TESTIMONY OF THE MAINE MEDICAL ASSOCIATION
NEITHER FOR NOR AGAINST
L.D. 347, AN ACT TO SUPPORT DEATH WITH DIGNITY
L.D. 1066, AN ACT TO PROMOTE LIFE WITH DIGNITY
Joint Standing Committee on Health & Human Services
Room 209, Cross State Office Building
Wednesday, April 5, 2017, 9:30 a.m.
Good morning Senator Brakey, Representative Hymanson, and Members of the Joint Standing Committee on Health & Human Services. My name is Gordon Smith and I serve as Executive Vice President of the Maine Medical Association. I am here today to testify “neither for nor against” L.D. 347, An Act to Support Death with Dignity and L.D. 1066, An Act to Promote Life with Dignity.
The Maine Medical Association is a professional organization representing more than 4000 physicians, residents, and medical students in Maine whose mission is to support Maine physicians, advance the quality of medicine in Maine, and promote the health of all Maine citizens.
The question whether physicians should be permitted to assist a patient in ending his or her life at a time and place of his or her choosing poses ethical challenges for us as a society and for the physician community as a component of our society. I am testifying “neither for nor against” these bills today because a forum on the topic at our office on Tuesday, March 28th and a SurveyMonkey poll of our membership conducted between Friday, March 31st and Tuesday, April 4th suggest that physician opinion on this topic is evenly divided – and this division undoubtedly reflects our broader society. We have decided the MMA Board of Directors should review the Association’s current position in opposition to assisted death at its next regular meeting scheduled for Wednesday, April 26, 2017.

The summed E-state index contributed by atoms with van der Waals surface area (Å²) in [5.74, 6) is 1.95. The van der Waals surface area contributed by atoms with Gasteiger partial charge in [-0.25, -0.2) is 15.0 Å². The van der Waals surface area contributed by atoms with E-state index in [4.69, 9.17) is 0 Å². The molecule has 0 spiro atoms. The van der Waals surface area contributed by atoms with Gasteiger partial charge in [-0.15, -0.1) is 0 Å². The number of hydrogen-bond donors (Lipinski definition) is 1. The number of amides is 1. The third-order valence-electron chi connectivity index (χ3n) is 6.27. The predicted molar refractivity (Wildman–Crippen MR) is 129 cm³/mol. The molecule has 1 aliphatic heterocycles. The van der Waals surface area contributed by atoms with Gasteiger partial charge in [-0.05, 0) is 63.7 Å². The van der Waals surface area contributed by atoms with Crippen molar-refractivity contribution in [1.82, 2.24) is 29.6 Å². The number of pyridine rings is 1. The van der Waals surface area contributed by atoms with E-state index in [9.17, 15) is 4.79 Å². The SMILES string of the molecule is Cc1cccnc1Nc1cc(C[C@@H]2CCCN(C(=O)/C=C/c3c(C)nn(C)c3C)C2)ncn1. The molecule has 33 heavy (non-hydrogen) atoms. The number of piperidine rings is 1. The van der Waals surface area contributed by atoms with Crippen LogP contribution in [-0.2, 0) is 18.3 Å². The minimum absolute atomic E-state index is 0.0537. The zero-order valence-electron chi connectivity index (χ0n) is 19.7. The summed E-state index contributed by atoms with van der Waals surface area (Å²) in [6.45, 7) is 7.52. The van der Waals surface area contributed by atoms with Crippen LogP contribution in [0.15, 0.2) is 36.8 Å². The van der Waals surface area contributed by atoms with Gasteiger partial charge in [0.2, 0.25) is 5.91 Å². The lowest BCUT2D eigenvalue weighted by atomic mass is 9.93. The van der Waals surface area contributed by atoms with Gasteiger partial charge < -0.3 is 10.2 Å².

I want to thank the prime sponsors of the two bills, Senator Roger Katz (R-Kennebec) and Representative Jennifer Parker (D-South Berwick) for their passionate interest in this topic and patient self-determination. In addition to Senator Katz and Representative Parker, Representative Hymanson and several other legislators participated in our recent forum and contributed to the discussion.
The ethical dilemma for physicians presented by “assisted death” has its roots in the Hippocratic Oath which includes the caution known by all of us as patients – “First, do no harm.” The long-standing ethical principle on this topic is Opinion 5.7, Physician-Assisted Suicide of the AMA’s Code of Medical Ethics and I have attached this Opinion to my testimony. No national or state physician organization in this country has issued a policy statement in favor of assisted death although some have dropped their opposition. The MMA’s standing policy statement in opposition to assisted death is a Resolution passed by the MMA House of Delegates at its Annual Session on September 9, 2000 prior to Question 1 on the November 7, 2000 ballot. Maine voters narrowly defeated this assisted death ballot initiative. I also have attached this Resolution to my testimony.
The rationale underlying physician organization’s traditional opposition to assisted death initiatives is a strong belief in the value of hospice and palliative care to dying patients and their families. During the late 1990s, the AMA, recognizing the need for more education of physicians about compassionate end-of-life care, developed a curriculum called, “Educating Physicians on End-of-Life Care” or EPEC. While the State of Maine has made progress in improving access to hospice and palliative care since that time, we still need to do more. Physicians also accept that the concept of “double effect” is an acceptable component of compassionate end-of-life care. This concept means that proper pain control at the end of life may also have the effect of hastening the patient’s death. Against this rationale for our traditional position is a patient empowerment movement that has been growing for nearly two decades, with support from the medical community. Within this movement is increasing advocacy for patient autonomy and self-determination in one’s time of death. But, as powerful as this movement is, there are legitimate concerns within the disability advocacy community that also need to be taken into consideration.
The MMA Board of Directors will consider both perspectives on assisted death and will attempt to resolve the ethical dilemma. We will participate in your work sessions on these bills and will keep you informed of the results of our discussions on the topic. Thank you for considering my testimony and I would be happy to respond to any questions you may have.